By Joel Warner
By Michael Roberts
By Alan Prendergast
By Michael Roberts
By Michael Roberts
By Amber Taufen
By Patricia Calhoun
By William Breathes
The Denver Tennis Club's 4.5 men's team was marching inexorably toward a second straight national championship, when suddenly, in the middle of the Colorado district championship tournament last month...
"It's the revenge of the nerds," snarls Larry Gabler, the team's coach. "It had everything to do with them wanting me out of the tournament. No doubt. No doubt about it."
The nerds in question are the honchos at the Colorado Tennis Association, whom Gabler has crossed rackets with plenty ("Devil to Play," July 1, 1999). The disputes have mostly centered on the United States Tennis Association's complex, and frequently subjective, ratings system: The USTA says the ratings are the best way it knows to pit like-skilled players against each other in leagues and tournaments. Gabler, however, maintains that the system is a fraud.
Players are rated from 1.0 -- rank beginners -- to 7.0, professional players who make the rounds of pro tournaments. The ratings are determined either by a computer, which compares a player's record against similar players; or by human USTA "verifiers," who observe a player on the court to make sure that he is in the correct division. Gabler's specialty, the 4.5 men's player, falls on the border between a decent club athlete who merely looks good and a genuinely skilled player who knows how to win.
Unfortunately, Gabler's version of what a 4.5 player looks like has been at odds with the CTA's. Part of the reason is the coach's phenomenal success -- at least in relation to other Colorado teams. In 1995 he took his team (which he also plays on) to the national championships and came in third. Two years later his team cruised through the state competition and earned another spot in the nationals. Last year they went all the way, winning the USTA national championship.
Gabler's explanation for his success is simple: He is a good judge of players and a fine coach, and because of his earlier successes, he has no trouble recruiting the state's best tennis players year after year.
The USTA's explanation is somewhat darker: Gabler cheats.
Specifically, he finds higher-ranked players, usually 5.0s, and obtains a lower ranking for them by, among other tactics, instructing them to throw matches. All of which Gabler freely admits. But the reason, he explains, is that he must. In his view, the USTA's rating system is inflated to appease its members, in much the same way an unscrupulous karate instructor hands out black belts to undeserving pupils. Thus, he concludes, instructing 5.0 players to throw matches is the only way to fool the USTA's computer and visual verifiers into correctly ranking his players.
The problem with this strategy, of course, is that a USTA verifier will never know for sure if he's watching a player from Gabler's team trying his hardest or intentionally smacking balls into the net.
Earlier this summer, one of Gabler's players, Robert Rydel, an architect, earned a berth in the semi-finals of the Denver City Open. As the match began, the co-chair of the USTA's Colorado Verification Committee, Tom Van De Hey, was in the stands. He wanted to make sure that Rydel, a hard-hitting player with a looping topspin forehand, was in the right division. There had been complaints.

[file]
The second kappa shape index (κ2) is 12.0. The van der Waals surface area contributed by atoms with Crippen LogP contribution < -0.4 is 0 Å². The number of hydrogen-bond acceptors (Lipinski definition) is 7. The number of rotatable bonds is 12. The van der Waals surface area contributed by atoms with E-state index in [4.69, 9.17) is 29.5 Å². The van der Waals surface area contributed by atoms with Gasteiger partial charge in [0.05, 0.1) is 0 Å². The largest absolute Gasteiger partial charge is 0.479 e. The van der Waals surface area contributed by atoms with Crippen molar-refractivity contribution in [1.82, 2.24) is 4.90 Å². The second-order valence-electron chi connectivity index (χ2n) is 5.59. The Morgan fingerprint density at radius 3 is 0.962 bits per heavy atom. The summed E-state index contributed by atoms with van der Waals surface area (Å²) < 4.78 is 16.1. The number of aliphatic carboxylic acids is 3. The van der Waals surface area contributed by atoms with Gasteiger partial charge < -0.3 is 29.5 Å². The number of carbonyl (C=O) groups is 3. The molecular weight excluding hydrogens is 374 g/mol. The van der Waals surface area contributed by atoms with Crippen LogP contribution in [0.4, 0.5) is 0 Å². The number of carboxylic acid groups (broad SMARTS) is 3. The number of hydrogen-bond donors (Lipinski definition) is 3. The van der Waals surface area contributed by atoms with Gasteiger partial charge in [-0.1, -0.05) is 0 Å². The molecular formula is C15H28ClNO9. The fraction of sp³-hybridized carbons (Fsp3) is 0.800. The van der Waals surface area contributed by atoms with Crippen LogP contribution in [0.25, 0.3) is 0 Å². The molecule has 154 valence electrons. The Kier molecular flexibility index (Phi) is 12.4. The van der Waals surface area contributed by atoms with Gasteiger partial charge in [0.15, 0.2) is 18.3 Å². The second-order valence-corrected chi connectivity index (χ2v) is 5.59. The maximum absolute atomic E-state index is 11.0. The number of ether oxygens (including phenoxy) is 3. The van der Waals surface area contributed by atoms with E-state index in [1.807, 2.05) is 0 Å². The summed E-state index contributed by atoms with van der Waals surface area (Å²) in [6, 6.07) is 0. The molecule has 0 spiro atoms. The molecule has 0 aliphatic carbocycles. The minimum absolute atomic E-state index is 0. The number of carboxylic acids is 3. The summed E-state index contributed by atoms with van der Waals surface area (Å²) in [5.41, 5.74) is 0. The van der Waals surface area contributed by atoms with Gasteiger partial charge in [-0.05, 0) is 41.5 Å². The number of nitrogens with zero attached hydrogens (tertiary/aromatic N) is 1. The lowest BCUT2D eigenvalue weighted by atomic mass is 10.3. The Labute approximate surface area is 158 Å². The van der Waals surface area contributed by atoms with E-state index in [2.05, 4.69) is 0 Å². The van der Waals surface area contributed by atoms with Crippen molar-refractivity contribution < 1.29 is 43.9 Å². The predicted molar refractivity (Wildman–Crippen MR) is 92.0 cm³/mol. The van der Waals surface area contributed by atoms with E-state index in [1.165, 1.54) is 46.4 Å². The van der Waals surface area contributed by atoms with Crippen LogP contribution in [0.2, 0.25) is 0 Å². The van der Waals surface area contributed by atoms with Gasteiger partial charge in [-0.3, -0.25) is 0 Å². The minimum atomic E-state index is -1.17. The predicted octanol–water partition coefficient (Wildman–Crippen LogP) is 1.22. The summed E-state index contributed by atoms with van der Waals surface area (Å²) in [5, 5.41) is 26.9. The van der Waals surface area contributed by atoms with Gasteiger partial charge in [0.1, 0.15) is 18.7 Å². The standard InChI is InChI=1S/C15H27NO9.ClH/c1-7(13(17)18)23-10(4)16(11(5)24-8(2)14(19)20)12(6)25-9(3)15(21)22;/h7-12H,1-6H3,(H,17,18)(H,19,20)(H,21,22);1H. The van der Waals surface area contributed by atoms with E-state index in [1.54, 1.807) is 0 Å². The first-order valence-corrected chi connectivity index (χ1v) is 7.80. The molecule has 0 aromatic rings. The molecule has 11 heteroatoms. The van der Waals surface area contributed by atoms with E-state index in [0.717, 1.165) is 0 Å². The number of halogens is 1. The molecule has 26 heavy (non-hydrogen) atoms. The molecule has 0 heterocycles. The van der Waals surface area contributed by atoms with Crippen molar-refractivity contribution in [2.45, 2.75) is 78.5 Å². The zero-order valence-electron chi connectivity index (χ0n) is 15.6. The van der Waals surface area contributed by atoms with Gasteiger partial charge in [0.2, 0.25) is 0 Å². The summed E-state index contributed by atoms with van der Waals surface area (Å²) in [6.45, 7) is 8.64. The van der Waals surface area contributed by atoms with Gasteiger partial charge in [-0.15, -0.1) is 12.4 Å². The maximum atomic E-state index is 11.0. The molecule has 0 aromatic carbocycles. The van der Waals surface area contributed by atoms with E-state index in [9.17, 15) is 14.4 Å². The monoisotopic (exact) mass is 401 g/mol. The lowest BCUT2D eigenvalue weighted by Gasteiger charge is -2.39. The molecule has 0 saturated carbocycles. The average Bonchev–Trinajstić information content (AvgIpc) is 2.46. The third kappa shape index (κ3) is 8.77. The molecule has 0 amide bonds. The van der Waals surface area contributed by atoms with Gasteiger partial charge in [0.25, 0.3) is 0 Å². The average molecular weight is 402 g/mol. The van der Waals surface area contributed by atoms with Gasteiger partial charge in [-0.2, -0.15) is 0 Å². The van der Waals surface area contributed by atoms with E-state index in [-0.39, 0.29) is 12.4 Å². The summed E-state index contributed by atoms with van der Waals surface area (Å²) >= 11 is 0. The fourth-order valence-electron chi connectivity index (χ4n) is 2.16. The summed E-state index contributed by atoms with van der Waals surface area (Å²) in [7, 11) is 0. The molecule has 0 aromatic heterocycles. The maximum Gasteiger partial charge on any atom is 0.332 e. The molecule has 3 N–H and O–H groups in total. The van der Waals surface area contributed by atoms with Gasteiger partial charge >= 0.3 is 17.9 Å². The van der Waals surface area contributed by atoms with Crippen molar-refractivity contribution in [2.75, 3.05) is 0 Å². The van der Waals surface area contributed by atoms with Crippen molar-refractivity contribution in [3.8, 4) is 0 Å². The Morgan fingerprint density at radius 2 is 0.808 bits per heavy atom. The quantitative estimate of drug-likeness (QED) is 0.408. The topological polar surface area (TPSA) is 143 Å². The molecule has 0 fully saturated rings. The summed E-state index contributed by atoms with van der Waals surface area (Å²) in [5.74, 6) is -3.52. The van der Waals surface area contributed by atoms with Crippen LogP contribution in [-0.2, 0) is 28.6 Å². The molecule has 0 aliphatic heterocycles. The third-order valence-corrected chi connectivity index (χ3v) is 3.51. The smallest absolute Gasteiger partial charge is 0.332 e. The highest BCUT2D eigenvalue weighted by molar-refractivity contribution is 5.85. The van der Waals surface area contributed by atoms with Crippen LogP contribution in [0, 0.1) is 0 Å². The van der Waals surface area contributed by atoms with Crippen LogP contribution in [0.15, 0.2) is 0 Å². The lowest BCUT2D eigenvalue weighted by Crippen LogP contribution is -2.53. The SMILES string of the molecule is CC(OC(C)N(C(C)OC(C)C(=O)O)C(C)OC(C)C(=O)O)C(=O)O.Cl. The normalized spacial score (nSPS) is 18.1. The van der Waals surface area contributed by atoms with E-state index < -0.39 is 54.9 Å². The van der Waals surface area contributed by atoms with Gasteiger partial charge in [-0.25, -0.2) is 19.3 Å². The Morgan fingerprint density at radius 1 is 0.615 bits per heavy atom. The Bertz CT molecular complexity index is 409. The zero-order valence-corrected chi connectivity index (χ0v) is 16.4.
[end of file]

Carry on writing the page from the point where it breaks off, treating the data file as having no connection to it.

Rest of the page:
Rydel started quickly, taking three of the first four games. In fact, he appeared to be completely in control, when suddenly he began losing with a vengeance, dropping five of the next six games and losing the first set. Satisfied that Rydel was playing competitively, Van De Hey left. Which, coincidentally or not, is also when Rydel caught fire, sweeping the next two sets 6-2, 6-0.
Van De Hey suspected he'd been had. "My suspicion is that he got wind I was in the stands," he says.
But Gabler insists that no one knew a USTA verifier was in the stands and that Rydel couldn't have known to throw the match. Besides, the coach adds, Rydel "is a 28-year-old Polish Catholic kid. He wouldn't tank a match if I begged him to. He's as honest as the day is long."
And while Rydel is a strong player, his playing is inconsistent. A month later, at the Colorado State Open tournament, he lost in the finals -- to the same player he'd beaten in the Denver Open. The conclusion, according to Gabler: Rydel is a legitimate 4.5.
Van De Hey isn't so sure. Because Gabler tells his players to throw matches and because they do, he says there will always be a lingering question as to whether they are genuinely competing to win or purposely losing to maintain a lower rating. "It's becoming more and more difficult to discern results," complains Van De Hey. "We've reached a point where, with some players, we're not sure what to believe anymore: Is what we see real?" Regardless of whichever was the case with Rydel, the incident served only to widen the rift between Gabler and the Colorado Tennis Association.
Cut to the men's 4.5 regional championships. Gabler's team had ruled the regular season, compiling a 41-5 record. In the semi-finals, the Denver Tennis Club faced a team from Lakewood. The outcome was never in doubt; DTC trounced Lakewood 4 to 1 (each team fields three doubles teams and two singles players). Unfortunately for Gabler, USTA verifiers were watching once again.